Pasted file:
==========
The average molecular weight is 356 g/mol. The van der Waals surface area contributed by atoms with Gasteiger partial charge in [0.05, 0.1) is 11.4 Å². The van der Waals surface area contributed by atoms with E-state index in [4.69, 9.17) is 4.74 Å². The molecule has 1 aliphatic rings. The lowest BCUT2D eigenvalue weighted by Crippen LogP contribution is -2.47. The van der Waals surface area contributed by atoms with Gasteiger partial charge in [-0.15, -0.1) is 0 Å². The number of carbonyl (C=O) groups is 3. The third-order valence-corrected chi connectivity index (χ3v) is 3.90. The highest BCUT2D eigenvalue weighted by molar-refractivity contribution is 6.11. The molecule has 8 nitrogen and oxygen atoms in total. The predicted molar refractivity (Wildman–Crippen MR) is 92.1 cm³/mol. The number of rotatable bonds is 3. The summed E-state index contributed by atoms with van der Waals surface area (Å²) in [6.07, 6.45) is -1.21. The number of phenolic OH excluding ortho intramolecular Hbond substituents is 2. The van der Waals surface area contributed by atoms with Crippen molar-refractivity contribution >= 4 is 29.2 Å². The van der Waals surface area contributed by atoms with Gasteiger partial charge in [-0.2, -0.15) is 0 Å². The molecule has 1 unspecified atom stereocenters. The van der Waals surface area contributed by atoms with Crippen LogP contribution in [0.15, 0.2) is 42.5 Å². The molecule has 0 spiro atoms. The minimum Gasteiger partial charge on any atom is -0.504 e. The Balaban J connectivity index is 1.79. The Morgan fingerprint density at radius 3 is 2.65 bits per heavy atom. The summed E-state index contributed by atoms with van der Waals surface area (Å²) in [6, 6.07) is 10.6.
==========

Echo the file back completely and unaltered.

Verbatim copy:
The average molecular weight is 356 g/mol. The van der Waals surface area contributed by atoms with Gasteiger partial charge in [0.05, 0.1) is 11.4 Å². The van der Waals surface area contributed by atoms with E-state index in [4.69, 9.17) is 4.74 Å². The molecule has 1 aliphatic rings. The lowest BCUT2D eigenvalue weighted by Crippen LogP contribution is -2.47. The van der Waals surface area contributed by atoms with Gasteiger partial charge in [-0.15, -0.1) is 0 Å². The number of carbonyl (C=O) groups is 3. The third-order valence-corrected chi connectivity index (χ3v) is 3.90. The highest BCUT2D eigenvalue weighted by molar-refractivity contribution is 6.11. The molecule has 8 nitrogen and oxygen atoms in total. The predicted molar refractivity (Wildman–Crippen MR) is 92.1 cm³/mol. The number of rotatable bonds is 3. The summed E-state index contributed by atoms with van der Waals surface area (Å²) in [6.07, 6.45) is -1.21. The number of phenolic OH excluding ortho intramolecular Hbond substituents is 2. The van der Waals surface area contributed by atoms with Crippen molar-refractivity contribution >= 4 is 29.2 Å². The van der Waals surface area contributed by atoms with Gasteiger partial charge in [-0.2, -0.15) is 0 Å². The molecule has 1 unspecified atom stereocenters. The van der Waals surface area contributed by atoms with Crippen LogP contribution in [0.15, 0.2) is 42.5 Å². The molecule has 0 spiro atoms. The minimum Gasteiger partial charge on any atom is -0.504 e. The Balaban J connectivity index is 1.79. The Morgan fingerprint density at radius 3 is 2.65 bits per heavy atom. The summed E-state index contributed by atoms with van der Waals surface area (Å²) in [6, 6.07) is 10.6.